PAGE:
That’s where his experience in painting houses comes in handy. Ron incorporates techniques like faux finishes and painting vine and design motifs on walls. Painting on woodwork is another skill he employs to make a countertop resemble marble or Arkansas stone. 

Charles and Sue Vaughn, owners of Riverbend Nursery in Mammoth Spring, are clients. Sue said she was pleased with the job Ron did in painting her walls to appear like stone and countertop to resemble marble. Knotty pine and hand-cut rails were used in the chairs. He painted plywood to match chairs to get a light oak look. The kitchen island countertop Ron painted looks country antique and  is one of Sue’s favorite areas that Ron painted.  

Another large project for Ron was at the McCullogh House, a 14,000 square-foot mansion in the woods where he hand-painted rooms and completed a lot of the woodwork. 

Byrum said he doesn’t do one activity too long before starting another. 

“I think Ron has Attention Deficit Disorder,” Sherry said. 

But the pair shares some clear-cut goals: They would like to offer their paintings in different formats and larger sizes, which is something they have explored at Cafepress.com. Starting an art show in Mammoth Spring is a project Sherry would like to develop. 

Although the Byrums celebrate all holidays with gusto, Halloween is their favorite. The artists offer a few Christmas paintings. Some still showcase some Halloween friends. Ron gives an impish grin when he talks about some of the more unusual Christmas/Halloween pairings, such as a bat flying a holly-trimmed garland to decorate a Christmas tree as a cat, crow and beagle and grim reaper are captivated by the tree’s glow. A moon wearing green ear muffs and a jack-o-lantern smile completes the holiday mix.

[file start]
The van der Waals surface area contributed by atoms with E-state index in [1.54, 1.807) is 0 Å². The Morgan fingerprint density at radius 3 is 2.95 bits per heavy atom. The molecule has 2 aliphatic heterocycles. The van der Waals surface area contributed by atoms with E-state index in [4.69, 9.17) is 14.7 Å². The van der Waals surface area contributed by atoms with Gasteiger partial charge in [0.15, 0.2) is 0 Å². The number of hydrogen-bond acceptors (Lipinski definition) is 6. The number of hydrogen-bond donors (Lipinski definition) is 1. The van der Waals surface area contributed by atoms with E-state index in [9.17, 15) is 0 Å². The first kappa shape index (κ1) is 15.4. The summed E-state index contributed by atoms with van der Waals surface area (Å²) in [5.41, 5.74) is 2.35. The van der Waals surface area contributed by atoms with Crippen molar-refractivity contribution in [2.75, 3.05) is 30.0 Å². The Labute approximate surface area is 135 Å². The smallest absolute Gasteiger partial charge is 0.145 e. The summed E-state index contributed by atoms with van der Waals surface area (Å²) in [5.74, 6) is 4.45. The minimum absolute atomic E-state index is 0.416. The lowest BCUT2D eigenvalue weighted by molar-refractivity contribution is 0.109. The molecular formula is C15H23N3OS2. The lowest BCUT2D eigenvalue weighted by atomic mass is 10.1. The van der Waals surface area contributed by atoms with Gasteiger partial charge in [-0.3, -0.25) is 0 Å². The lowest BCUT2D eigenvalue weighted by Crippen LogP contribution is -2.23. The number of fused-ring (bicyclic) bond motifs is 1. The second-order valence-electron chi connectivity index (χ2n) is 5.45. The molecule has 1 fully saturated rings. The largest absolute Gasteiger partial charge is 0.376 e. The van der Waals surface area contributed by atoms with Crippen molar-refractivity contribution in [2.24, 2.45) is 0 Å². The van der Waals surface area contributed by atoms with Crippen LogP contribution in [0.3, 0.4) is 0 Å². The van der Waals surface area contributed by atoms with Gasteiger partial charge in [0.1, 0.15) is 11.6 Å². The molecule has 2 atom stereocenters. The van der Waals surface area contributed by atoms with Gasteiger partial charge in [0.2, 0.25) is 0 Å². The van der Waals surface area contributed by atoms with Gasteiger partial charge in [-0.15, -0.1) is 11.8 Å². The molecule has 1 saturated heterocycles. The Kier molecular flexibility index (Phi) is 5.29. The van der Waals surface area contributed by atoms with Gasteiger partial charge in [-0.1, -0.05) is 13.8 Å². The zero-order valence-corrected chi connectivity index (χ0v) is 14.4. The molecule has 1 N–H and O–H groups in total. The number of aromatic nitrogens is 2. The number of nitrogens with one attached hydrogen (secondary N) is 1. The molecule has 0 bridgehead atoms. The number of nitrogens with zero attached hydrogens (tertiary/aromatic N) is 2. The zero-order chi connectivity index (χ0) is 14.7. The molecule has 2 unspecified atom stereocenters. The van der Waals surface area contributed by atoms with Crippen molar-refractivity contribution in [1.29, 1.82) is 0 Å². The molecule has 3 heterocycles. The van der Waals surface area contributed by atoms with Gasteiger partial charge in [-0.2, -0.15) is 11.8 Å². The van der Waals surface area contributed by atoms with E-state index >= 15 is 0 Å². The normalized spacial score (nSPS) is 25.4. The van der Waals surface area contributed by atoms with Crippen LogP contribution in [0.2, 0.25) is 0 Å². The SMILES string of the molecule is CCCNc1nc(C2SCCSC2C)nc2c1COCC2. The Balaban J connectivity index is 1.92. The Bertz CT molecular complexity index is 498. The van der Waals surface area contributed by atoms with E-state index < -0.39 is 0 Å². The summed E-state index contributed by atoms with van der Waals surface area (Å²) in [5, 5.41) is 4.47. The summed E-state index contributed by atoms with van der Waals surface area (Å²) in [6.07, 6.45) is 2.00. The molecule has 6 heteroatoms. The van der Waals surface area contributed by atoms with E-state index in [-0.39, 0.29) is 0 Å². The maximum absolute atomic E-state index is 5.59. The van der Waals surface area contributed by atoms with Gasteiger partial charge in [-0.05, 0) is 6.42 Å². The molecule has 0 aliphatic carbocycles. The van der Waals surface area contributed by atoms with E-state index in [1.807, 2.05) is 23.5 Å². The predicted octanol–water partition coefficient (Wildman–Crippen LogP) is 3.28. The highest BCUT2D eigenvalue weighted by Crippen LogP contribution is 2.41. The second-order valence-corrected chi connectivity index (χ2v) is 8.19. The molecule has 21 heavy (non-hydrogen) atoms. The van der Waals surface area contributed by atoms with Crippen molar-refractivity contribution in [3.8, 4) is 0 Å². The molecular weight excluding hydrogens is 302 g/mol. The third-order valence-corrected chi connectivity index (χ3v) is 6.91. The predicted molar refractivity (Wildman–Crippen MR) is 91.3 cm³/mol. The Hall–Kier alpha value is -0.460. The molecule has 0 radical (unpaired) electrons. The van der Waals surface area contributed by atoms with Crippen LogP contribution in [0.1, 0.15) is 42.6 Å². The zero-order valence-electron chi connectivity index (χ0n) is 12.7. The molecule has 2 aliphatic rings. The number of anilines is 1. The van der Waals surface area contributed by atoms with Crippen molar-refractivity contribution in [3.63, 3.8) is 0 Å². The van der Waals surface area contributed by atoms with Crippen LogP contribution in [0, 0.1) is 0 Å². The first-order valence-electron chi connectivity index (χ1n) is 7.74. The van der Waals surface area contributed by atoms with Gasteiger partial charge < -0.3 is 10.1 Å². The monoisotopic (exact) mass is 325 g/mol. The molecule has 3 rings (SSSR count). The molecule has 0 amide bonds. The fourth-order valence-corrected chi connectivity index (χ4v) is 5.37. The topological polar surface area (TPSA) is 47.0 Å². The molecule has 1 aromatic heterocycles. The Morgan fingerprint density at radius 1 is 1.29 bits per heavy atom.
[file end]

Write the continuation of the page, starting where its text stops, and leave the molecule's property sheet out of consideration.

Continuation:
Haunted Snow House is one I have up in my house all winter. Bats and ghosts fly above the home while snow softly falls on a quiet graveyard. 

Ron said he planned to complete at least six new haunted house pictures in the coming months. 

“I never do the same thing twice.” 

Leaves continue to blow across yards and downtown Mammoth Spring as I prepare to leave the magical world of Sherry and Ron Byrum. Driving down Arkansas 9  throughout the hilly region dotted with lakes, farms and huge oak and maple trees, one can almost see a witch stirring her brew behind  a tree house filled with merry visitors, or a skeleton sitting  out on a front porch rocking chair, waving as you pass by. 

 

 

 

 

haunted birdhouse

A haunted birdhouse perches in the bush

 

 

 

fantasy witch

A magical witch decorates the bedroom

 

 

 

halloween tree

Sherry's Halloween tree decorates her art studio

 

 

 

kitchen vine

A painted vine creeps along a kitchen wall

 

 

 

faux marble

Byrum painted a surface to resemble marble

 

 

 

Haunted tree house

Witches frolic around a haunted tree house

 

 

 

tree witch

The witch stirs her cauldron

 

 

 

 

Haunted Snow House

Ghosts fly around in the snow

 

 

 

Snow Witch

The snow woman displays her witchy attire